stepping outside at 6:30 a.m., the humidity hits me like something material - like a wet sheet on a line. i am surprised by it, and grimace as i make my way down the front steps and onto the street. the sun not even above the horizon, and the city already blanketed in what feels like the beginning of suffocation.
i walk towards independence avenue. labor day come and gone, and the stench of a decaying summer on every corner. all is overripe, groaning under the weight of three months' flowering and fecundity. the pungency of the front yards' vegetation - overreaching in its verdant bloom even by june - now borders on noxious, and i dodge the drooping branches, scattered and hung low, along the sidewalk. my feet move over their discarded bounty - berries burst at the seams, purple stains leaking into the concrete creases.
i reach the edge of the national mall, and pass the security guards, already glistening faintly in their thick cotton uniforms and heavy boots, as they scan the underside of an idling van with mirrors. the dog from the K-9 unit, ensconced in the air conditioning of his squad car, eyes me as i slide past. from somewhere, the smell of old, cooked breakfast hangs in the air - solidifying bacon fat, congealing grease.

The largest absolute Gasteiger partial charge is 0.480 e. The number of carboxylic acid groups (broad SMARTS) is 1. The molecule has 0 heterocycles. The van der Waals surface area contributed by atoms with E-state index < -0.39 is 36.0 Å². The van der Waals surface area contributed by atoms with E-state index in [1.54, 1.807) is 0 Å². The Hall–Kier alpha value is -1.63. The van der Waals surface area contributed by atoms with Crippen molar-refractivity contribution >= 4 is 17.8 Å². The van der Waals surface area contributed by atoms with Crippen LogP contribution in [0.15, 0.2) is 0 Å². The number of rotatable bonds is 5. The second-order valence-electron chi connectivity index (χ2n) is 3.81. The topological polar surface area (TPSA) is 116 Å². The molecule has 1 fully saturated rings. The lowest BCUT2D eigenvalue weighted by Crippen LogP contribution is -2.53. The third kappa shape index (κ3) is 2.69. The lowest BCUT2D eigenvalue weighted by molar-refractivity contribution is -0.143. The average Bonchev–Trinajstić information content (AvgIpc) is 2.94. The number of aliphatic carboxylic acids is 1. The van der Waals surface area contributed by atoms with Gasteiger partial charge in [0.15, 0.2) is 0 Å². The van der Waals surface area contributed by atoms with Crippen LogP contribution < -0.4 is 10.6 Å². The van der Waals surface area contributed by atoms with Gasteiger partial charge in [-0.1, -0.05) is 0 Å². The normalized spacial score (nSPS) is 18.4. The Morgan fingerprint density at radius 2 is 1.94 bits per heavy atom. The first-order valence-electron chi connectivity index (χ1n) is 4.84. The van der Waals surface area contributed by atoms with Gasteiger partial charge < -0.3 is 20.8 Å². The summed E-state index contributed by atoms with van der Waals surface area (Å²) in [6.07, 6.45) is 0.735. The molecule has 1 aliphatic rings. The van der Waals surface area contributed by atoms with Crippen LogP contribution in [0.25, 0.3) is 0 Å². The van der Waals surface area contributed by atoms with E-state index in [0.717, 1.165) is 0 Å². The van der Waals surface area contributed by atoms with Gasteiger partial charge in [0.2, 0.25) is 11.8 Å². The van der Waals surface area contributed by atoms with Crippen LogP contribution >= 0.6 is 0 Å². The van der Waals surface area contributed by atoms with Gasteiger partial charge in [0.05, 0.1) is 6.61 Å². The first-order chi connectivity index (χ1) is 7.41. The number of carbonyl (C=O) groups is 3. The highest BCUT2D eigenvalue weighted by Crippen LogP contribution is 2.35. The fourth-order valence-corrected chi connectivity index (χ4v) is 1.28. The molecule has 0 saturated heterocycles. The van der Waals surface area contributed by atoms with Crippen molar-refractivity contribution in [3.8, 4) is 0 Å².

the cicadas are singing.
by the time i reach 14th street and turn around, nearly two miles in, my hair is soaked through. i push ahead, back the way i came, trying to propel myself forward through the stagnant air, trying forget that in truth i am only going in circles. the capitol building looms into view, the rising sun a dull, brutal orange as it crests the side of the dome. like a postcard, but seen through a foggy window - the city, the seat of the nation, through the dirty glass of old oven door.
i am slick with september sweat, and everywhere, the bloom is off the rose.